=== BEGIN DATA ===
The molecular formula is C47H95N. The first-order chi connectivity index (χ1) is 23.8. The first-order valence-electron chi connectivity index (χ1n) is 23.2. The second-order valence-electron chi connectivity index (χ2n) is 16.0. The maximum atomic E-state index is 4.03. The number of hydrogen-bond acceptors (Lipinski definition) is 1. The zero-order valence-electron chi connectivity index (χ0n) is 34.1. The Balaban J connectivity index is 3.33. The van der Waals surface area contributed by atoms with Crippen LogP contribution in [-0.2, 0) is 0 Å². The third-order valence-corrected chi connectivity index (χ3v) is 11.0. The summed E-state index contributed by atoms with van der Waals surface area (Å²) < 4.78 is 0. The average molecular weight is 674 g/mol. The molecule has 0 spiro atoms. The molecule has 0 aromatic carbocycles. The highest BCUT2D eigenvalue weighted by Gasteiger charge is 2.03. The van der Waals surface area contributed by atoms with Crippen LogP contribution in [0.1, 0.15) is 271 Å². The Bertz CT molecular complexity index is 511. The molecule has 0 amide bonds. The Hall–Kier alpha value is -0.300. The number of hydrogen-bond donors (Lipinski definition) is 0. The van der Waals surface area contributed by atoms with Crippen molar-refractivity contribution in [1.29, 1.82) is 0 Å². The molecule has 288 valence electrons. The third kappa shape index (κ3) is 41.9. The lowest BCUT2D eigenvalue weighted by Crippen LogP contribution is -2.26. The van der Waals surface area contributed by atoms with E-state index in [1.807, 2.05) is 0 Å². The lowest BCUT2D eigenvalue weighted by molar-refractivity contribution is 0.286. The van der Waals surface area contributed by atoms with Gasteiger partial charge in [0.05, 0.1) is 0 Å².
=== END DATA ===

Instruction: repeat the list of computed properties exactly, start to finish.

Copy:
The molecular formula is C47H95N. The first-order chi connectivity index (χ1) is 23.8. The first-order valence-electron chi connectivity index (χ1n) is 23.2. The second-order valence-electron chi connectivity index (χ2n) is 16.0. The maximum atomic E-state index is 4.03. The number of hydrogen-bond acceptors (Lipinski definition) is 1. The zero-order valence-electron chi connectivity index (χ0n) is 34.1. The Balaban J connectivity index is 3.33. The van der Waals surface area contributed by atoms with Crippen LogP contribution in [-0.2, 0) is 0 Å². The third-order valence-corrected chi connectivity index (χ3v) is 11.0. The summed E-state index contributed by atoms with van der Waals surface area (Å²) < 4.78 is 0. The average molecular weight is 674 g/mol. The molecule has 0 spiro atoms. The molecule has 0 aromatic carbocycles. The highest BCUT2D eigenvalue weighted by Gasteiger charge is 2.03. The van der Waals surface area contributed by atoms with Crippen LogP contribution in [0.1, 0.15) is 271 Å². The Bertz CT molecular complexity index is 511. The molecule has 0 amide bonds. The Hall–Kier alpha value is -0.300. The number of hydrogen-bond donors (Lipinski definition) is 0. The van der Waals surface area contributed by atoms with Crippen molar-refractivity contribution in [1.29, 1.82) is 0 Å². The molecule has 288 valence electrons. The third kappa shape index (κ3) is 41.9. The lowest BCUT2D eigenvalue weighted by Crippen LogP contribution is -2.26. The van der Waals surface area contributed by atoms with E-state index in [1.807, 2.05) is 0 Å². The lowest BCUT2D eigenvalue weighted by molar-refractivity contribution is 0.286. The van der Waals surface area contributed by atoms with Gasteiger partial charge in [0.05, 0.1) is 0 Å².